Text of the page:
"Without question, Tasmanian wines have been one of the greatest discoveries for us over the past few years. From House of Arras, producers of the finest sparkling wines to be made outside of Champagne to some of the greatest Pinot Noirs we’ve ever tasted. "
Positioned just over 400 km from mainland Australia’s south east coast, Tasmania has rapidly gained a reputation for being a premium, cool climate wine region, not just for sparkling wines but also for top quality still wines such as Chardonnay, Pinot Noir and Shiraz. With vineyard sites positioned on the north and south east side of the island taking full advantage of the cool, maritime influences and coastal breezes that help to preserve the crisp acidity and freshness that is so important in producing wines of this Calibre. Wine makers in Tasmania utilise the whole region often blending parcels from vineyards across the different sub-regions that each lend its own specific identity to the wines.
Tamar Valley on the north coast is one of the warmer sub-regions with a higher level of rainfall producing fruit with a riper character. Just to the east of this is Pipers River, one of Tasmania’s coolest regions with a terroir dominated by red, ferrosol soils and home to the outstanding sparkling wine producer House Of Arras. Created by Ed Carr who is unanimously considered to be Australia’s greatest sparkling wine maker, House Of Arras source grapes from top vineyard sites located on Tasmania’s south and eastern coastal sub-regions. As we travel south we come to the East Coast region followed by Coal River Valley, Derwent Valley and Huon Valley. Based in the Huon Valley is Glaetzer-Dixon, responsible for producing, amongst others, the legendary La Judith Pinot Noir with 3 years of aging in new oak. Dr Edge is a producer that focuses on the unique expression of each terroir creating three individual, single vineyard Pinot Noirs each from a different sub-region. Simply named North - from Stoney Rise vineyard in Tamar Valley, East – from Hazards Vineyard in the East Coast and South – from Meadow Bank vineyard in Derwent Valley. As well as these single vineyard expressions Dr Edge also produces a blend of all three named Tasmania.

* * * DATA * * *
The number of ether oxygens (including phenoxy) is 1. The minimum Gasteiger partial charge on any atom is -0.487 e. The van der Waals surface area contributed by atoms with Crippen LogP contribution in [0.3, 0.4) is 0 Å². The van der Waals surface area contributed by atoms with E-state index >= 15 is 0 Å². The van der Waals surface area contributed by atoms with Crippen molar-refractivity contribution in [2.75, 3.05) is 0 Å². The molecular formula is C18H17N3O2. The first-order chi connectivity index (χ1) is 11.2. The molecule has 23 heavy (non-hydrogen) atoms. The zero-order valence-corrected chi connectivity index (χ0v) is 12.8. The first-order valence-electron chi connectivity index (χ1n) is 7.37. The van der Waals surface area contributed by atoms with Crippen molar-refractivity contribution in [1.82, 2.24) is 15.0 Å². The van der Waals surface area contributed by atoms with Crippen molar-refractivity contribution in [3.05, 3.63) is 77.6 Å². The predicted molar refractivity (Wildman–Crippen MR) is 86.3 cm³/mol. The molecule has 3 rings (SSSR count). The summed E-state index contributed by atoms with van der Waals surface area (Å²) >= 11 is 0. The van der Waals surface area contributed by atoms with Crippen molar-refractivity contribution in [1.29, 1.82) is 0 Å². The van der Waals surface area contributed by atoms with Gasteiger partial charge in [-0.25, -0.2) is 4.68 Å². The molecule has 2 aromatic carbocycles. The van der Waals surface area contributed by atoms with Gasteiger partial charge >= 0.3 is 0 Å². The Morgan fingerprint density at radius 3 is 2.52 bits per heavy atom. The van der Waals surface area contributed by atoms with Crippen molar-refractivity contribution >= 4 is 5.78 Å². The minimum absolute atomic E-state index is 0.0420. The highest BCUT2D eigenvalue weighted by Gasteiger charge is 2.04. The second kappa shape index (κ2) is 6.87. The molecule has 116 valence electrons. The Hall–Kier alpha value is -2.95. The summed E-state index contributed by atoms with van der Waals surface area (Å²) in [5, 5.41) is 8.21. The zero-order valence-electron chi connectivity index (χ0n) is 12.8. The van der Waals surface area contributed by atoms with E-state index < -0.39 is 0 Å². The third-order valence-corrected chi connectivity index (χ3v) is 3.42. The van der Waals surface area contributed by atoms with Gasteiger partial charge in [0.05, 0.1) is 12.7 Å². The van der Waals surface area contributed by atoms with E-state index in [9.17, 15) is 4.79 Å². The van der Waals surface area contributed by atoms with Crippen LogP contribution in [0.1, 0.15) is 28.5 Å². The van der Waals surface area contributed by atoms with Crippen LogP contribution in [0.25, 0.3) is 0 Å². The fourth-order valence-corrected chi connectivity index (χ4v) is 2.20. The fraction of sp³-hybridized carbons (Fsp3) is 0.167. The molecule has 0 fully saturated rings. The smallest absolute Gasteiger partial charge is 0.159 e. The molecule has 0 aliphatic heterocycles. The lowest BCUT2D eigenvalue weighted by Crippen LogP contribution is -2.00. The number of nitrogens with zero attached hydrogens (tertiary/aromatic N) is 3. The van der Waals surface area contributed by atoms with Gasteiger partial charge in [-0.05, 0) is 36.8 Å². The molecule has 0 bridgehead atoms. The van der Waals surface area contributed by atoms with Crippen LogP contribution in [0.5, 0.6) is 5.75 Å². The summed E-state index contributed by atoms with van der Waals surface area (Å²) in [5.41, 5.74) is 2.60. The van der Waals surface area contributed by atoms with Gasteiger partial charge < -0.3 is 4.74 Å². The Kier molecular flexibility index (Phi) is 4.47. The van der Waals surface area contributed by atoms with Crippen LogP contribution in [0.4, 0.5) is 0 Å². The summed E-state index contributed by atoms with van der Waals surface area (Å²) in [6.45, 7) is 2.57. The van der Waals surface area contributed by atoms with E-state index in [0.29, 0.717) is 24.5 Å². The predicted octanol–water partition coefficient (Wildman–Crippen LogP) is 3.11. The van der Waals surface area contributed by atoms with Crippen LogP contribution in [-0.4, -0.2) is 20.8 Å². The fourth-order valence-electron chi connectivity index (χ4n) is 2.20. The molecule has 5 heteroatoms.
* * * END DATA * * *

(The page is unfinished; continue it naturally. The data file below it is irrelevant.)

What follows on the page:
Based in the Huon Valley is Sailor Seeks Horse who brought a derelict, 6.5 hectare vineyard back to life from which they now produce exquisite Pinot Noir and Chardonnay. Hughes & Hughes can be found in a tiny hamlet called Flowerpot, who as well as Pinot and Chardonnay, produce Riesling and Sauvignon Blanc from grapes sourced from growers across the island. Our range of Tasmanian wines is continuously growing and we believe the region is just beginning to discover its potential for world class class Pinot Noir and Chardonnay as still wines as well as the famous sparklings to come out of Tasmania.